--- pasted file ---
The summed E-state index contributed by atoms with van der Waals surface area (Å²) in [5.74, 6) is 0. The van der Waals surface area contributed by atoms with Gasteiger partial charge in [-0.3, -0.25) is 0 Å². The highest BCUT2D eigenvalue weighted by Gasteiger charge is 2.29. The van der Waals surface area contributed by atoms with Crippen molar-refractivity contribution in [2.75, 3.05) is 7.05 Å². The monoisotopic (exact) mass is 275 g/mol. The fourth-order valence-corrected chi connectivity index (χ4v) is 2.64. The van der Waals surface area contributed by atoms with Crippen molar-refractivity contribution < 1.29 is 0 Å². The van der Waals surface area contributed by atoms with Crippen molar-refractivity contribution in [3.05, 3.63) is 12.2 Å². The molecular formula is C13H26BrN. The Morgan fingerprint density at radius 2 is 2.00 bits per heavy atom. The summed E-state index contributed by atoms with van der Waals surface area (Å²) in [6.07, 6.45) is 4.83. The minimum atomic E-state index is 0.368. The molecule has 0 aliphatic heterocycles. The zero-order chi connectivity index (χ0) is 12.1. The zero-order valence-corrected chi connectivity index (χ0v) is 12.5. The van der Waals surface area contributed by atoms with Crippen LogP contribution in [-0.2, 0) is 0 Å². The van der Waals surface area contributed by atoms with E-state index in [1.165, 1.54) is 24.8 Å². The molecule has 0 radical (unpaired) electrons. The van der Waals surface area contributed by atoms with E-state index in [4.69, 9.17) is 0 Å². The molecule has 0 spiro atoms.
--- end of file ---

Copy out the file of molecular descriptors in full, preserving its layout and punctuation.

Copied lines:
The summed E-state index contributed by atoms with van der Waals surface area (Å²) in [5.74, 6) is 0. The van der Waals surface area contributed by atoms with Gasteiger partial charge in [-0.3, -0.25) is 0 Å². The highest BCUT2D eigenvalue weighted by Gasteiger charge is 2.29. The van der Waals surface area contributed by atoms with Crippen molar-refractivity contribution in [2.75, 3.05) is 7.05 Å². The monoisotopic (exact) mass is 275 g/mol. The fourth-order valence-corrected chi connectivity index (χ4v) is 2.64. The van der Waals surface area contributed by atoms with Crippen molar-refractivity contribution < 1.29 is 0 Å². The van der Waals surface area contributed by atoms with Crippen molar-refractivity contribution in [3.05, 3.63) is 12.2 Å². The molecular formula is C13H26BrN. The Morgan fingerprint density at radius 2 is 2.00 bits per heavy atom. The summed E-state index contributed by atoms with van der Waals surface area (Å²) in [6.07, 6.45) is 4.83. The minimum atomic E-state index is 0.368. The molecule has 0 aliphatic heterocycles. The zero-order chi connectivity index (χ0) is 12.1. The zero-order valence-corrected chi connectivity index (χ0v) is 12.5. The van der Waals surface area contributed by atoms with Crippen LogP contribution in [-0.2, 0) is 0 Å². The van der Waals surface area contributed by atoms with E-state index in [1.165, 1.54) is 24.8 Å². The molecule has 0 radical (unpaired) electrons. The van der Waals surface area contributed by atoms with E-state index in [4.69, 9.17) is 0 Å². The molecule has 0 spiro atoms.